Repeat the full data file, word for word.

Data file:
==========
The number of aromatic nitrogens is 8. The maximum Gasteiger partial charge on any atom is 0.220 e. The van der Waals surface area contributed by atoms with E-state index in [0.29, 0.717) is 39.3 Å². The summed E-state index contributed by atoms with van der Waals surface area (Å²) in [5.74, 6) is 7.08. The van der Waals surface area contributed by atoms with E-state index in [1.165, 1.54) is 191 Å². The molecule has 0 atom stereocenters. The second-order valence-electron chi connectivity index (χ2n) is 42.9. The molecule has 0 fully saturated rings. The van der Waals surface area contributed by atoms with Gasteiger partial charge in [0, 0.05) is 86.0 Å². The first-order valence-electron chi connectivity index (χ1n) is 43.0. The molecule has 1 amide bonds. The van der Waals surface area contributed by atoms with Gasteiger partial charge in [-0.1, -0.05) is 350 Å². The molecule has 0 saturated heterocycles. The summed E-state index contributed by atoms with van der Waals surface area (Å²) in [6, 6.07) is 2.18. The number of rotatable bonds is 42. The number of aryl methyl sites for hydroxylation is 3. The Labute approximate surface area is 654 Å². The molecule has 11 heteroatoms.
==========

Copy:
The number of aromatic nitrogens is 8. The maximum Gasteiger partial charge on any atom is 0.220 e. The van der Waals surface area contributed by atoms with E-state index in [0.29, 0.717) is 39.3 Å². The summed E-state index contributed by atoms with van der Waals surface area (Å²) in [5.74, 6) is 7.08. The van der Waals surface area contributed by atoms with E-state index in [1.165, 1.54) is 191 Å². The molecule has 0 atom stereocenters. The second-order valence-electron chi connectivity index (χ2n) is 42.9. The molecule has 0 fully saturated rings. The van der Waals surface area contributed by atoms with Gasteiger partial charge in [0, 0.05) is 86.0 Å². The first-order valence-electron chi connectivity index (χ1n) is 43.0. The molecule has 1 amide bonds. The van der Waals surface area contributed by atoms with Gasteiger partial charge in [-0.1, -0.05) is 350 Å². The molecule has 0 saturated heterocycles. The summed E-state index contributed by atoms with van der Waals surface area (Å²) in [6, 6.07) is 2.18. The number of rotatable bonds is 42. The number of aryl methyl sites for hydroxylation is 3. The Labute approximate surface area is 654 Å². The molecule has 11 heteroatoms.